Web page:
The forces of evil meet their burger-flipping match
Samhain Corvus Lacroix, a self-proclaimed “dropout loser” and fry cook at the local Plumpy’s fast food outlet in Seattle, has always felt directionless and lost among his peers. But as it turns out, he takes the term “late bloomer” to a whole new level in Lish McBride’s inventive, supernatural debut novel, Hold Me Closer, Necromancer: When disgruntled mall customer Douglas Montgomery, a mighty and territorial necromancer and head of the Northwest Council, comes into Plumpy’s one day to complain, he detects necromancer ability in clueless Sam.
Douglas, who may be responsible for the Rolling Stones’ longevity, has been performing experiments in the basement of his gaudy mansion, hoping to increase his dark powers. When one of his henchman, sent to kidnap a Were-hound, accidentally returns with teenage Bridin, next in line to head the Were-hound pack, Douglas is forced to hold her captive in a silver-lined cage. Realizing that he can be even more forceful with Sam’s power, Douglas urges him to join the dark side by threatening his best friends (and Plumpy’s co-workers), Ramon and Frank, with the delivery of another co-worker’s talking head, which the guys end up carrying around in a bowling ball bag (admittedly clichéd, but immensely useful).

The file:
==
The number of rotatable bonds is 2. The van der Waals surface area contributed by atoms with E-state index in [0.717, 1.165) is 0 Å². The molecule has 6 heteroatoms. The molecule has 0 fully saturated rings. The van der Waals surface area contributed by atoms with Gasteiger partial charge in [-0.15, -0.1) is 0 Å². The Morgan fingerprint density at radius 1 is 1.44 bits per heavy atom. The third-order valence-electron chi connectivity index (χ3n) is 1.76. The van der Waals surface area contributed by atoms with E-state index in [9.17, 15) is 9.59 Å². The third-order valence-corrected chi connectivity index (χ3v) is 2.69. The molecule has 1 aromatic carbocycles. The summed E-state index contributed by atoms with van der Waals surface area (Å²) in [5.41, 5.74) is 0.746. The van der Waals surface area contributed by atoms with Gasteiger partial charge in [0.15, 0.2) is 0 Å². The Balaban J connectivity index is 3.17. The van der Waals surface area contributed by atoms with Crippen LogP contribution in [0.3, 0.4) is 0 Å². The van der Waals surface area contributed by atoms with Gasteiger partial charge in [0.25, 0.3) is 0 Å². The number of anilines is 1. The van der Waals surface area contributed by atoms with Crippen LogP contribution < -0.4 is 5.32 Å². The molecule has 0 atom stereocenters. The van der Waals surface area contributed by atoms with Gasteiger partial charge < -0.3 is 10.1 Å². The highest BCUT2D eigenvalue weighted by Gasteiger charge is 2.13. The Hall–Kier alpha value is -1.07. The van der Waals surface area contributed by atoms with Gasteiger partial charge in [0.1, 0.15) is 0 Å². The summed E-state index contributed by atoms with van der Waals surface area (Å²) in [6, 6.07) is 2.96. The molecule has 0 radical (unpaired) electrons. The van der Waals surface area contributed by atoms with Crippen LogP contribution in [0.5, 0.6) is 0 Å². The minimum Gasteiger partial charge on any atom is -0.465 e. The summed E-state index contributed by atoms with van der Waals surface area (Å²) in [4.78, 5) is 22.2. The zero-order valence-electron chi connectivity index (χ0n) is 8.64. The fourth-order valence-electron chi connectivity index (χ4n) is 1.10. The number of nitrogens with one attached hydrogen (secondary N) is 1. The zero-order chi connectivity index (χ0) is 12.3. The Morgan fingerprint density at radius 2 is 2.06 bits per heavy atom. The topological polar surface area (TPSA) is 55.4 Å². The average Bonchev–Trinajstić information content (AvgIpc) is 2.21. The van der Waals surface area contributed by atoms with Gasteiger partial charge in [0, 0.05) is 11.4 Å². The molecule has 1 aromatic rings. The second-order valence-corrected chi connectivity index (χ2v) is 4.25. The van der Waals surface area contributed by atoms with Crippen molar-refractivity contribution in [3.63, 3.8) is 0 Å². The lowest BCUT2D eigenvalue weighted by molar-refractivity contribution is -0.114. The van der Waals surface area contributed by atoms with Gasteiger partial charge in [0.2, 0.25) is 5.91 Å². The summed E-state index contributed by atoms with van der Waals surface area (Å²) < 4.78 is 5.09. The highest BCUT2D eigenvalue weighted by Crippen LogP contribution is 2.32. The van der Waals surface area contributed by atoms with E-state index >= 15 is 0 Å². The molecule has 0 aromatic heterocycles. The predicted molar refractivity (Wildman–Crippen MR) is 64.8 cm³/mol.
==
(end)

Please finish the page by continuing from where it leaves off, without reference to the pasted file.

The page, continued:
As the once-wayward teen learns his family’s secrets, including the revelation that his power was bound by magic when he was an infant, he begins to develop his inner strengths—both human and supernatural. With Ramon’s help, Sam forges alliances on both sides of the living spectrum and works to save himself from the evil necromancer mastermind. He even finds romance (and a little lust on the side) after being tossed in the same cage as Bridin and discovering that she needs rescuing, too.
Part scary, part funny, with a touch of tenderness, Hold Me Closer, Necromancer holds readers spellbound with unforgettable characters, snappy dialogue and killer (sometimes literally) song lyrics that open and offer clues to each chapter. Drawing on the timeless adolescent quest for identity and the popularity of supernatural fiction, McBride makes Sam’s adventures a scream—and a hoot.